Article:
All news

Russian protest potential ebbs

The poll has shown 74 percent of Russians believe the rallies achieved nothing, while 50 percent say the protest wave has ebbed

MOSCOW, January 24. /ITAR-TASS/. Protest moods in Russia are minimal while potential support for opposition protesters also known as ‘white ribbon holders’ are decreasing every year, Valery Fyodorov, the general director of the Russian Public Opinion Research Center (VTSIOM), said on Friday.

“A wave of protests that went very far in the late 2011 subsided early in 2012m leaving only ripples on water surface,” Fyodorov said. The index of public protest potential reached its top (38 points) in December 2011 and February 2012 compared to 31 points in January 2014. This indicator, reflecting how the Russians assess the probability of mass protests in their populated locality, has been minimal over the past five years under review.

The index of personal protest potential is down from 32 points in late 2011 to 28 points in late 2011. The index of public protest potential has dropped to its lowest (31 points) in January 2014 compared to maximum 38 points two years ago.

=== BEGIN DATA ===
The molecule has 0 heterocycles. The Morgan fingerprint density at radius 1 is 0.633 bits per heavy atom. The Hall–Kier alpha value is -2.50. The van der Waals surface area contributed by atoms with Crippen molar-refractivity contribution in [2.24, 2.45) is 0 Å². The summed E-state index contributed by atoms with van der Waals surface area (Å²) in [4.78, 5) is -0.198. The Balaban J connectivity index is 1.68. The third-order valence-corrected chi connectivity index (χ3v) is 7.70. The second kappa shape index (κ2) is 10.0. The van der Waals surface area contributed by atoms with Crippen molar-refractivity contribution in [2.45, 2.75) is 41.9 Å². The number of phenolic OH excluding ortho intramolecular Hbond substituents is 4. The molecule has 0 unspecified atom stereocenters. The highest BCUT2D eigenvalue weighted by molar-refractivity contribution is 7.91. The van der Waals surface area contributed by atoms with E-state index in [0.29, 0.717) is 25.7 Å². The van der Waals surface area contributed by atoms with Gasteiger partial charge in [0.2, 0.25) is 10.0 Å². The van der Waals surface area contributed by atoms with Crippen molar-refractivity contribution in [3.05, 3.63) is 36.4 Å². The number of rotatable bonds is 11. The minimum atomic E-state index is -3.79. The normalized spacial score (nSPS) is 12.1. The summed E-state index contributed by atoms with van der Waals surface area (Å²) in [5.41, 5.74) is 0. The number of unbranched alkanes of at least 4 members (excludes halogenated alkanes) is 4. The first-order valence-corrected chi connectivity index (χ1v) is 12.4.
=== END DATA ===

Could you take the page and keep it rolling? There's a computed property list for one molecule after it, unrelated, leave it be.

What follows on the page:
Protests on Moscow’s Bolotnaya Square and Sakharov Street, according to VTSIOM, have been of little success, and this assessment is growing stronger with years. The share of those who believe that the protesters have achieved their goal has dropped from 13% in 2012 to 10% in 2014. The number of those who believe that they failed to achieve anything has increased from 57% to 74% within the same deadline. On the whole, support for “white ribbon holders” has dropped from 40% in December 2011 to 24% in January 2014.

High School of Economics Professor Oleg Matveichev believes that the Russians are simply disappointed with their leaders. A political reform carried out by the authorities - the introduction of direct elections of governors, facilitation of the process of registration of political parties and the general transparency of elections - has played a vital role in decreasing the level of public support for protest actions.

Matveichev believes that foreign affairs such as the events in Libya, Syria and certainly in Ukraine did not play the last role in changing the public mind.

“People understood that what they saw on Ukrainian Maidan could have easily happened at home if the authorities had failed to react adequately,” Matveichev went on to say.

A total of 1,600 people in 130 populated localities took part in the poll on January 18-19, 2014. The statistical error does not exceed 3.4 percent.